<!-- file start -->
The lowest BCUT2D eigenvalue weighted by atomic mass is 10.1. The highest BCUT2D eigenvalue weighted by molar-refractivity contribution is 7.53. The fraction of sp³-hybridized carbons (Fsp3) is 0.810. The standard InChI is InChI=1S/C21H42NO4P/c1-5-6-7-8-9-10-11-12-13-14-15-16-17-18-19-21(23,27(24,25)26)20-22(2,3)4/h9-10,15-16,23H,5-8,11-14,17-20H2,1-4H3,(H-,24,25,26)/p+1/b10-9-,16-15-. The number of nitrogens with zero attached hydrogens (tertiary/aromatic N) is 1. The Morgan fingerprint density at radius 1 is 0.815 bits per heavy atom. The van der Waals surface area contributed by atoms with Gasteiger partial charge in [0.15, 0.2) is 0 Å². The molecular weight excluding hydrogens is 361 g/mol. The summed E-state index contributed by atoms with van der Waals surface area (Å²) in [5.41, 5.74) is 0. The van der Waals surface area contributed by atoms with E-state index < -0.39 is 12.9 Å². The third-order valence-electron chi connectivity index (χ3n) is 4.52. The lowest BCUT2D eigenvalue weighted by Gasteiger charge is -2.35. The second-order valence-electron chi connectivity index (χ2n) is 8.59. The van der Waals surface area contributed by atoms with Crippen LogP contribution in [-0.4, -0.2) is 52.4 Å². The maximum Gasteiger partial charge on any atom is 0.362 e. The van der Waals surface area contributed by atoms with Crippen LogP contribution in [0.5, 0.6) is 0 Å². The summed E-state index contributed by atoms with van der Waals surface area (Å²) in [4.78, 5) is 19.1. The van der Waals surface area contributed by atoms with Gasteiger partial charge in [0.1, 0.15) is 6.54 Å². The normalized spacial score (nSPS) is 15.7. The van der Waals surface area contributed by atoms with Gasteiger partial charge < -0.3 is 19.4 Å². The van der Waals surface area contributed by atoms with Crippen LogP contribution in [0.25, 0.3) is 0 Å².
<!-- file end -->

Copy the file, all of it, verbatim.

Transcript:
The lowest BCUT2D eigenvalue weighted by atomic mass is 10.1. The highest BCUT2D eigenvalue weighted by molar-refractivity contribution is 7.53. The fraction of sp³-hybridized carbons (Fsp3) is 0.810. The standard InChI is InChI=1S/C21H42NO4P/c1-5-6-7-8-9-10-11-12-13-14-15-16-17-18-19-21(23,27(24,25)26)20-22(2,3)4/h9-10,15-16,23H,5-8,11-14,17-20H2,1-4H3,(H-,24,25,26)/p+1/b10-9-,16-15-. The number of nitrogens with zero attached hydrogens (tertiary/aromatic N) is 1. The Morgan fingerprint density at radius 1 is 0.815 bits per heavy atom. The van der Waals surface area contributed by atoms with Gasteiger partial charge in [0.15, 0.2) is 0 Å². The molecular weight excluding hydrogens is 361 g/mol. The summed E-state index contributed by atoms with van der Waals surface area (Å²) in [5.41, 5.74) is 0. The van der Waals surface area contributed by atoms with E-state index < -0.39 is 12.9 Å². The third-order valence-electron chi connectivity index (χ3n) is 4.52. The lowest BCUT2D eigenvalue weighted by Gasteiger charge is -2.35. The second-order valence-electron chi connectivity index (χ2n) is 8.59. The van der Waals surface area contributed by atoms with Crippen LogP contribution in [-0.4, -0.2) is 52.4 Å². The maximum Gasteiger partial charge on any atom is 0.362 e. The van der Waals surface area contributed by atoms with Crippen LogP contribution in [0.5, 0.6) is 0 Å². The summed E-state index contributed by atoms with van der Waals surface area (Å²) in [4.78, 5) is 19.1. The van der Waals surface area contributed by atoms with Gasteiger partial charge in [0.1, 0.15) is 6.54 Å². The normalized spacial score (nSPS) is 15.7. The van der Waals surface area contributed by atoms with Gasteiger partial charge < -0.3 is 19.4 Å². The van der Waals surface area contributed by atoms with Crippen LogP contribution in [0.25, 0.3) is 0 Å².